Getting a third or subsequent Connecticut DUI can have serious implications for your freedom and also for your ability to drive. Your license will likely be revoked after a third or subsequent offense. However, there is a possibility of restoring the license after a certain period of time has elapsed. Learn more about this process on this page.


The leniency that is applied to most first-offense and even some second-offense DUI cases is not offered by the prosecutors or judges for third-offense DUIs. The fines, jail time, and license suspensions can be much more severe. 3rd DUIs are DUI charges where the defendant has two prior DUI convictions in the last 10 years in any state. Although prosecutors and judges have a large amount of discretion to determine the penalties of a plea deal or sentencing after conviction, the defendant could face permanent revocation of their driver’s license and many other serious consequences. Learn more about them on this page.

3rd DUI License Issues

C.G.S. §14-227a(g) states, “for conviction of a third and subsequent violation within ten years after a prior conviction of the same offense… have such person’s motor vehicle operator’s license or nonresident operating privilege permanently revoked upon such third offense.”

License revocation is a very severe penalty that a third or subsequent DUI offender faces and can greatly interfere with a person’s ability to drive to work, school, drive their children, and have a social life. License revocation can have a huge impact on a person’s quality of life. However, even after a “permanent” license revocation, the defendant may still have the opportunity to request a hearing to try and convince the DMV hearing officer that their license should be reinstated.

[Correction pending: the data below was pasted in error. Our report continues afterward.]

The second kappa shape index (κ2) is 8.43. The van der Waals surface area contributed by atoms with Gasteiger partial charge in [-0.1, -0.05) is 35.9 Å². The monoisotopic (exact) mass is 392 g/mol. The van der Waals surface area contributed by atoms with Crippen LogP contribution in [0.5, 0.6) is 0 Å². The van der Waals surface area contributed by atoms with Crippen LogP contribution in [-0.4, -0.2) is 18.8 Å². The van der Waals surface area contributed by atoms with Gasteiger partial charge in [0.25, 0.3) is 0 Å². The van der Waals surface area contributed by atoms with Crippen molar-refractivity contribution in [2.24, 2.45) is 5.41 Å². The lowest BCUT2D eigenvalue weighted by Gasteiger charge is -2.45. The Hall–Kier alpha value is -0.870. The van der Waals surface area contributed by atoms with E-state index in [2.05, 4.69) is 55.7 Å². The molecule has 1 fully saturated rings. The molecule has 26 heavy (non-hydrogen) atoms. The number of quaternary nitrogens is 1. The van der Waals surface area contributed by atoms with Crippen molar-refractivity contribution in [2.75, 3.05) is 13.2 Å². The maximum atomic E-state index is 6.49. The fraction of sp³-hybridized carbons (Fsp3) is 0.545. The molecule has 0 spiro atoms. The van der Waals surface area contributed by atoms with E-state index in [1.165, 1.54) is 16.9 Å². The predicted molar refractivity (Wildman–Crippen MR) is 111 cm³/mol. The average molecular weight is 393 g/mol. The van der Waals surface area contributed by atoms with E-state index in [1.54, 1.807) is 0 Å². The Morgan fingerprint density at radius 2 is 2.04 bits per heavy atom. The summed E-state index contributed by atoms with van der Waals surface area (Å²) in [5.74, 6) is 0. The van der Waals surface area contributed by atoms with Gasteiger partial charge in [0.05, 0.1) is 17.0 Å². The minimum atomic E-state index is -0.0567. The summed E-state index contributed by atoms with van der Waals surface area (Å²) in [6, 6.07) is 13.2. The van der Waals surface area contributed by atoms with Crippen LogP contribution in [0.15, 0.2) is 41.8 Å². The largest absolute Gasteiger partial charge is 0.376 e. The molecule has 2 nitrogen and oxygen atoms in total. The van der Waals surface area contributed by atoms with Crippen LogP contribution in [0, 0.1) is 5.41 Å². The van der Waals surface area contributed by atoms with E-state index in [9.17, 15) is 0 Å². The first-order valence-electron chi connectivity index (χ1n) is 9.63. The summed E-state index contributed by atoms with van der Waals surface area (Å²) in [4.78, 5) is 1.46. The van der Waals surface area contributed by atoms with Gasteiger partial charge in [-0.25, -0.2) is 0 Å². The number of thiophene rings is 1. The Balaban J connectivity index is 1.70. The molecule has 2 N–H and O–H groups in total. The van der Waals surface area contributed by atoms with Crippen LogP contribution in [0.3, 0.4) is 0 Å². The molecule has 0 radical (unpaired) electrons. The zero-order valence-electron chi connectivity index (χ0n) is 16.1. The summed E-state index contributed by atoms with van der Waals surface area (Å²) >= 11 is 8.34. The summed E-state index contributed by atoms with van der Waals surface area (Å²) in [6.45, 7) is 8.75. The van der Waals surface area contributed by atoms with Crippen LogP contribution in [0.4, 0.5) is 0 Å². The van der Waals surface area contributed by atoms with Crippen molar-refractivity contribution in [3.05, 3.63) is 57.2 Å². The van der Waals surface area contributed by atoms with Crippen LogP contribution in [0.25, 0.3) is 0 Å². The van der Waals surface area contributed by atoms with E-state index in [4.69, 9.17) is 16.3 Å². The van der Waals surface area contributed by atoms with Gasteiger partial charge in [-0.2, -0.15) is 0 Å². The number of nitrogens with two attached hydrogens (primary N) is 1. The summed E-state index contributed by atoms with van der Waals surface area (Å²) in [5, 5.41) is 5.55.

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Restoring a License

If part of the plea deal or the sentencing penalties includes a permanent license revocation, the defendant will have the opportunity to request a hearing after two years from the date of the revocation. At the hearing, if you can show good cause, the commissioner has the authority to reinstate the license.

The restoration hearing must be requested by the defendant. There is no notice sent out to the individual letting them know that they have reached the period of time where a restoration hearing can be requested.

Before being granted a hearing, the defendant must submit to a background check, and that background check must not show any alcohol or drug-related convictions in the two years of license revocation.

The defendant must also voluntarily attend a substance abuse treatment program and prove completion upon applying for the hearing. The defendant may also need to take a driver retraining course required by the DMV. This type of hearing, unlike a trial, allows evidence not subject to the rules of evidence, so character evidence is admissible, and the defense attorney or defendant can make an argument to convince the DMV officer that the defendant is a good candidate for license restoration.

Following this hearing, the DMV officer will make a decision and will notify the defendant and defense attorney of that decision. If the DMV reinstates the defendant’s license after the hearing, the defendant will then be permitted to drive, but only with an IID. After another 15 years of driving with the ignition interlock device, the defendant can then file a petition with the DMV to get the IID removed.

Although a license revocation is a steep penalty, the Connecticut legislature has taken a firm stance on the penalties for third and subsequent DUI offenders. Connecticut is one of the strictest states when it comes to DUI penalties. Though incredibly frustrating and stressful, it is never recommended that a person drive while under a license suspension because it can result in much higher penalties like more jail time and higher fines.

If you have further questions about 3rd DUI license suspensions, contact our office.

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